Richard Jonsson is proof that there’s always something new to learn.
At 91, he is “very retired.” But that doesn’t mean he’s stopped working. Jonsson has just passed the LFCC math class he needed to obtain his associate degree in general studies.
He spent most of his career working for IBM in Poughkeepsie, N.Y.
“I worked on the first electronic computer, which was called the 604,” he said.
Jonsson’s 42-year career also took him to England, Japan, France and India.
Working in India was a homecoming for him, as he was born there as a U.S. citizen in December 1925 to missionaries. His first language was “a variety of village Indian.”
Afraid he’d be drafted into World War II while he was in India, Jonsson’s parents arranged to ship him to the U.S., where he’d only spent a short period of time as a young child.
“Dad put 50 bucks in my pocket,” Jonsson recalled.
He remembered having to get onto a packed train to head to the shipyard.
“[Dad] hoisted me up and I crawled through a window,” Jonsson said. “It was Christmas day.”
Jonsson, who had started college in India, got on the ship Jan. 2, 1944.
“And, it zigzagged around the Cape and zigzagged up to New York,” he said. “Every two or three minutes, the ship would change course because submarines were out there looking for things to knock off.”
His early months in the U.S. were spent working on a farm, meaning he was able to get a draft deferral.
After his parents and brother arrived in America, Jonsson volunteered for the draft and was called up into the Navy. He never made it into battle, and upon discharge, he went to the Rochester Institute of Technology.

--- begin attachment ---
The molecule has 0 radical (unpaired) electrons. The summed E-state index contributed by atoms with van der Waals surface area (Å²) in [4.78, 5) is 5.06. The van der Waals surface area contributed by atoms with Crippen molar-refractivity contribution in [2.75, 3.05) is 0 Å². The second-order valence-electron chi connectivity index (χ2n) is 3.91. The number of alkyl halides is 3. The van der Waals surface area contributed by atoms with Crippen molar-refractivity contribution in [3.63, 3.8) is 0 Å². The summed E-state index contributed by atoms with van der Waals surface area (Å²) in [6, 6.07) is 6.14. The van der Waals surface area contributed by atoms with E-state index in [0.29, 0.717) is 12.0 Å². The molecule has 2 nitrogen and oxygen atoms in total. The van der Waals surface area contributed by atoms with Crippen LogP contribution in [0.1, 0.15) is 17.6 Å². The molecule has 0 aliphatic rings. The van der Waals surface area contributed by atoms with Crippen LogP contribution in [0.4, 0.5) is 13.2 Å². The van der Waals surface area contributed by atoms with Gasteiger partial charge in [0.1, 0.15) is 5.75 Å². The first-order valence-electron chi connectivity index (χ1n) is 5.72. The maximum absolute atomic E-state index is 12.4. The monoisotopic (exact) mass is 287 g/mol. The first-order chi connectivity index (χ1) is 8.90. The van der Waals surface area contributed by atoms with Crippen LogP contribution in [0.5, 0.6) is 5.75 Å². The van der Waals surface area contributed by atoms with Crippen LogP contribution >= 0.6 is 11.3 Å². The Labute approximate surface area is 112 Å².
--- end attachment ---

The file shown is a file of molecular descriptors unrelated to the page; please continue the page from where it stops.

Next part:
Jonsson was hired by IBM before finishing his studies at RIT. He stayed with the company until his 1990 retirement.
In later years, his work brought him to Manassas, which in turn led to his finding a beautiful piece of property in Fauquier County that he bought. He renovated the pre-1830s house on the property from the bottom up.
While he was working, Jonsson obtained about 25 credit hours from Marist College in Poughkeepsie, and later attended Northern Virginia Community College, taking one class at a time. He took five semesters of Arabic at NVCC.
His wife, Cheryl, obtained her general studies degree from NVCC, and later was able to obtain a master’s degree from the University of Leceister in England through distance learning.
“We were a couple that were sort of oriented towards education,” Jonsson said.
While his wife was gratified to earn degrees, Jonsson himself said he didn’t need to get “any more of my tickets punched” by earning one himself.
Following his wife’s death three years ago, Jonsson took a break from college. This past fall, he was ready to return to school, and enrolled in a math class at LFCC’s Vint Hill site. It was the final class he needed to earn his associate degree.
“What I’m doing right now with Professor [Jeremiah] Dyke is math, which is the last thing I need for an associate in general studies,” Jonsson said the day before his final exam.
The degree will be awarded by NVCC.
Having now earned about 120 credit hours, Jonsson’s also close to obtaining an associate degree in liberal arts.
“I’ve enjoyed it,” he said of his college experiences. “Yes, it’s kept my brain active, but I would say it has [also] enabled me to keep thinking forward, and part of the reason is I don’t have to get my tickets punched. This is to learn and to move forward. As a result, I can almost be a better student.”
A genealogy buff, Jonsson is proud of his children, six grandchildren and 14 great-children.
“I’ve really been blessed with this life,” Jonsson said. “[All my grandchildren are] very successful in my mind.”